Inspection body 'closer than ever to teachers’

Head of Scotland’s inspection and curriculum development body says it has changed and will reflect schools’ local needs

Education Scotland, the inspection and curriculum development body, has vowed to work more closely with teachers

It’s all change at Education Scotland, insists chief executive Gayle Gorman, who says that the body is getting its “sleeves rolled up” to work more closely with teachers than ever before.

The national inspection and curriculum development body, formed from the merger of those two services in 2011, has since inception faced criticism for being an aloof and bureaucratic organisation: those concerns came to a head in 2016 when it emerged in the Scottish Parliament that it had amassed 20,000 web pages of advice on Scotland’s Curriculum for Excellence.

In an interview with Tes Scotland, Ms Gorman – who is also Scotland’s chief inspector – said teachers would see big changes as the organisation gradually moves to a “regional delivery model”.

This will lead to many new posts for Education Scotland staff “who aren’t aloof because they’re based in the local area, they’re working alongside you in school, you see them at twilights, you’re working together on developing some resources, you’re looking [together] at a difficulty or a challenge that you have”.

In short, said Ms Gorman, these staff – including around 100 new jobs covering posts such as “development officer” and “education officer” – “won’t be aloof, kind of distant people – they’ll physically be alongside you, with their sleeves rolled up”.

They will “know and understand your communities” and perform “very different” roles, depending on local needs, as well as providing a conduit into Scottish and international educational research so that there is less of a burden on teachers to keep abreast of new findings.

“We’re wanting to develop a much stronger research and evidence base,” said Ms Gorman.

She added: “It’s about really focusing on our craft of education, our craft of teaching, getting back to what teaching’s all about, offering that practical peer-to-peer support, that encouragement and development.”

Ms Gorman contested the suggestion that Scottish education is in decline, arguing that “some of the narrative that’s around at the moment is not reflecting the practice we see through inspection, not reflecting the practice that I experience when I go out, when we talk to parents about the experiences of their young people, and I talk to young people”

'We need to uplift the teaching profession'

She added that “we need to help uplift the profession” and to “celebrate” its successes.

“We’re here to be the voice of the profession,” said Ms Gorman, who added that, while Education Scotland is “an agency of government”, she and her colleagues are “very clear” that their role is to provide an “independent voice”.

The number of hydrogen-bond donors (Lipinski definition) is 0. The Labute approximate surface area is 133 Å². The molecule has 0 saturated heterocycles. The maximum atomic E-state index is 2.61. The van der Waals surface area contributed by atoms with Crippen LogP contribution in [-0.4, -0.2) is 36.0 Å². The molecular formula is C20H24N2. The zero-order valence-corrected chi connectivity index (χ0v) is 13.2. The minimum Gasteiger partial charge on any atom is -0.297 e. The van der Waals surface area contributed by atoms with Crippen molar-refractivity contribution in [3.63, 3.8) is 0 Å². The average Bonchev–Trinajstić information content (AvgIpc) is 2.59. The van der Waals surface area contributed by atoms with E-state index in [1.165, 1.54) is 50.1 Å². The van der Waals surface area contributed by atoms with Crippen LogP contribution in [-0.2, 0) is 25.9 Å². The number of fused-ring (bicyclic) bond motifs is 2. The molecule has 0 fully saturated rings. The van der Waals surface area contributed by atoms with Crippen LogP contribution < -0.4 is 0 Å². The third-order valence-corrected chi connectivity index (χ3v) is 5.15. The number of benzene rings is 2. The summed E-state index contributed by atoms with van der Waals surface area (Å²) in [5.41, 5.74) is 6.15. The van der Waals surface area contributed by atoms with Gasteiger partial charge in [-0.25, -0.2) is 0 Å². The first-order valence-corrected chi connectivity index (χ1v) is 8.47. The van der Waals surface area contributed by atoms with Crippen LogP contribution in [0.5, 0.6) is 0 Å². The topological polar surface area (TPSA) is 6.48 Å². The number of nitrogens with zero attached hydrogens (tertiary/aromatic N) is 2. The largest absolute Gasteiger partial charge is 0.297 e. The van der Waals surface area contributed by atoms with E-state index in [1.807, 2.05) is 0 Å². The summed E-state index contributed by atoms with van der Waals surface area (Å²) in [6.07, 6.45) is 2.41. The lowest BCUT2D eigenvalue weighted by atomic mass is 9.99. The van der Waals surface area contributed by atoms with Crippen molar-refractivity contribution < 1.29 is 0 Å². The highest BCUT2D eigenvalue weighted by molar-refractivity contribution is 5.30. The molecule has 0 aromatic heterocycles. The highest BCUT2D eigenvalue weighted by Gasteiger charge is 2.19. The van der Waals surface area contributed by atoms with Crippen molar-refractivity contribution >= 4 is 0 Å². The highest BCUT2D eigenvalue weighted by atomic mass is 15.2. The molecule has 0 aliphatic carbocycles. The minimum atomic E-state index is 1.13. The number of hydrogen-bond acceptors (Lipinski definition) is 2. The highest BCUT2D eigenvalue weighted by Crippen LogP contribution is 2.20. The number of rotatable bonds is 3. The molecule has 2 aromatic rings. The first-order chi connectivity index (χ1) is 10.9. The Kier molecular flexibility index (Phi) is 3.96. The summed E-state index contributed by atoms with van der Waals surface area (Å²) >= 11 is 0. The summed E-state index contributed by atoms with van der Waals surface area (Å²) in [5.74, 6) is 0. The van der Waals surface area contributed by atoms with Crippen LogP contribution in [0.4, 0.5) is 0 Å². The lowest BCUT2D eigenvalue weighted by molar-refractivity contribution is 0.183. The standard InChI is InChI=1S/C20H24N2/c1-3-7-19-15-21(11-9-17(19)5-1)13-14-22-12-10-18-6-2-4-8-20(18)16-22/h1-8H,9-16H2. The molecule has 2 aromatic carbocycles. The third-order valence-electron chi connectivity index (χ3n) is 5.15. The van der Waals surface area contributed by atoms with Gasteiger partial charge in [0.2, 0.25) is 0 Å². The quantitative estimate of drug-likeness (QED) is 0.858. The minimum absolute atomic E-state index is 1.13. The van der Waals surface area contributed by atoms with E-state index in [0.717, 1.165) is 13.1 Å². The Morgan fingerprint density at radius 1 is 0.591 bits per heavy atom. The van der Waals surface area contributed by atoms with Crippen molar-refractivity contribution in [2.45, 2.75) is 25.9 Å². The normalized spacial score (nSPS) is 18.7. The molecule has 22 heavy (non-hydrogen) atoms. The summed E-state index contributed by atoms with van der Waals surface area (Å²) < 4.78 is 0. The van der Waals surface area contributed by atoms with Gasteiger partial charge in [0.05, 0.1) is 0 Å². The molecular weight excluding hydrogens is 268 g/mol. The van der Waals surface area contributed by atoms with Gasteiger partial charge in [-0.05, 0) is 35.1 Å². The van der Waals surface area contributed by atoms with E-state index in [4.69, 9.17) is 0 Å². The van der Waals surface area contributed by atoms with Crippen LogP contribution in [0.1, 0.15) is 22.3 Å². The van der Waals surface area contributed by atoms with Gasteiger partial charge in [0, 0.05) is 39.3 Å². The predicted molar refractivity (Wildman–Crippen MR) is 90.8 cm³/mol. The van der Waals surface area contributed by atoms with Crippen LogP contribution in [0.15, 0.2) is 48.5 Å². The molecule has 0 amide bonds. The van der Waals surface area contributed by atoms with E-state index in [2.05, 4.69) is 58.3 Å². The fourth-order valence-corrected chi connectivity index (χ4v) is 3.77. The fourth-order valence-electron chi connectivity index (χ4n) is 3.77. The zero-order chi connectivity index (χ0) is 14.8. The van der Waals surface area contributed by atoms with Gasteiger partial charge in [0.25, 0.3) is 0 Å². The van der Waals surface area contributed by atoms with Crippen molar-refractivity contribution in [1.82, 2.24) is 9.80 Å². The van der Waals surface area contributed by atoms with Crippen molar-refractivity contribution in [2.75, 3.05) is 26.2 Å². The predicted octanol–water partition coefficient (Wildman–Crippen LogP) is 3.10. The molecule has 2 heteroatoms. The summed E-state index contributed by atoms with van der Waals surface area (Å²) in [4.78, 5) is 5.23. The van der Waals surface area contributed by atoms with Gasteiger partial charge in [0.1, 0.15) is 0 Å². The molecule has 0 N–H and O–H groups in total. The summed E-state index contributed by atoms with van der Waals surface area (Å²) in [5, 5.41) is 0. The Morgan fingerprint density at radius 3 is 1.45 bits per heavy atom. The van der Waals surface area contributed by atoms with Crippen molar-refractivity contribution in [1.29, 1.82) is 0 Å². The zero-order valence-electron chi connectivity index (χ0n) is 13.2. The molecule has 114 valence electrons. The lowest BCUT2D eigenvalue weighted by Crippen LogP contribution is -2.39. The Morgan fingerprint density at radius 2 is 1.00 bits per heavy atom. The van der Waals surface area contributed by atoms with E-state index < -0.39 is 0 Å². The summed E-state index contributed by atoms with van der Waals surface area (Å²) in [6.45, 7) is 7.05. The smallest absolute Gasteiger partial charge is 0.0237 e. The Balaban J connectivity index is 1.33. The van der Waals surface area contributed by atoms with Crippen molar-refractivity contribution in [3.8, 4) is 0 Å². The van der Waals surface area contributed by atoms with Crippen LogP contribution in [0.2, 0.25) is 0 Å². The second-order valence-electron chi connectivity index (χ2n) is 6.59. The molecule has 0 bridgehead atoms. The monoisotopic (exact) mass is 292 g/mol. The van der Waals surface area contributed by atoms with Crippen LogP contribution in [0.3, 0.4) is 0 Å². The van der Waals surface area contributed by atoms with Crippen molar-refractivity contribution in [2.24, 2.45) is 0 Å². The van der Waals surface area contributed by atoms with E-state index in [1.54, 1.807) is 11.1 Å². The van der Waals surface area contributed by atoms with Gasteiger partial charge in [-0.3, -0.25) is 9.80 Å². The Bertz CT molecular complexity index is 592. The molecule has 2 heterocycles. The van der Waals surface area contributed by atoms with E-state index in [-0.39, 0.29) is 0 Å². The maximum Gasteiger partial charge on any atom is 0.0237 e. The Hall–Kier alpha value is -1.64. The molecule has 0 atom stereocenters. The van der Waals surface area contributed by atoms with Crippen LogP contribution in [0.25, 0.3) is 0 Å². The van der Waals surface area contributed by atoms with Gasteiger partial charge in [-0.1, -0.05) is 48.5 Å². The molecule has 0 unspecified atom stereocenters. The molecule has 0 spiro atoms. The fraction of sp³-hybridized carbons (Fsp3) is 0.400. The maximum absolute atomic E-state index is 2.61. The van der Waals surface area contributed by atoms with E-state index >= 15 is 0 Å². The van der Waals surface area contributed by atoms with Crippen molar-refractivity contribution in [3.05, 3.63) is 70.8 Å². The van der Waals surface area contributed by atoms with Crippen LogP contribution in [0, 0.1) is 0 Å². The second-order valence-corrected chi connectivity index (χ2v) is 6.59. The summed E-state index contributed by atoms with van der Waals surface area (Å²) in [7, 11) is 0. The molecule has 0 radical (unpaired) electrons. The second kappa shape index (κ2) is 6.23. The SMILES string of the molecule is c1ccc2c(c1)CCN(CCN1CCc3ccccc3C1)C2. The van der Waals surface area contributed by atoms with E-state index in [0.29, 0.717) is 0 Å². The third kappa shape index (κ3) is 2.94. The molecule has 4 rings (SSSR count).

She said: “There has been criticism of Education Scotland ‘marking its own homework’…and perhaps some of that had a little element of truth in it.”

Inspection, said Ms Gorman, is picking up on the impact of problems with teacher recruitment: “Certainly, it used to be in pockets of the country, and now we’re seeing it sporadically spread across various communities.”

Recruitment problems are “very, very live themes” and, she added, in some parts of Scotland, “there are huge challenges”; Education Scotland will be exploring these in more detail in the months ahead and, she said, “we want to be able to help facilitate and support teachers through [what is] a bit of an unsettled time”.

Ms Gorman also responded to comments made by Ken Muir, chief executive of the General Teaching Council for Scotland, who said in November that a “big mistake" at the outset of Curriculum for Excellence (CfE) – which emerged from a consultation exercise in 2002 – was that not enough was done to talk to teachers and families about its philosophy and aims.

Ms Gorman said: “Are they clear about the purpose and the activities and the range and the depth of Curriculum for Excellence? No, not as much as they could be.”

There was a need to “refresh” the “narrative” around CfE, she said, which was “all about aspiration for young people” and putting learners “at the heart of Scottish education”.

Before her December 2017 appointment, Ms Gorman was Aberdeen City Council’s director of education and children services, having previously worked for many years in education in England, including spells with the Department for Education and as an Ofsted inspector with Essex County Council.

She sees a big distinction between the education systems either side of the border: “We [in Scotland] fundamentally have a different societal focus around education. We believe in equity and opportunity for all our young people, and our education system really reflects that.”

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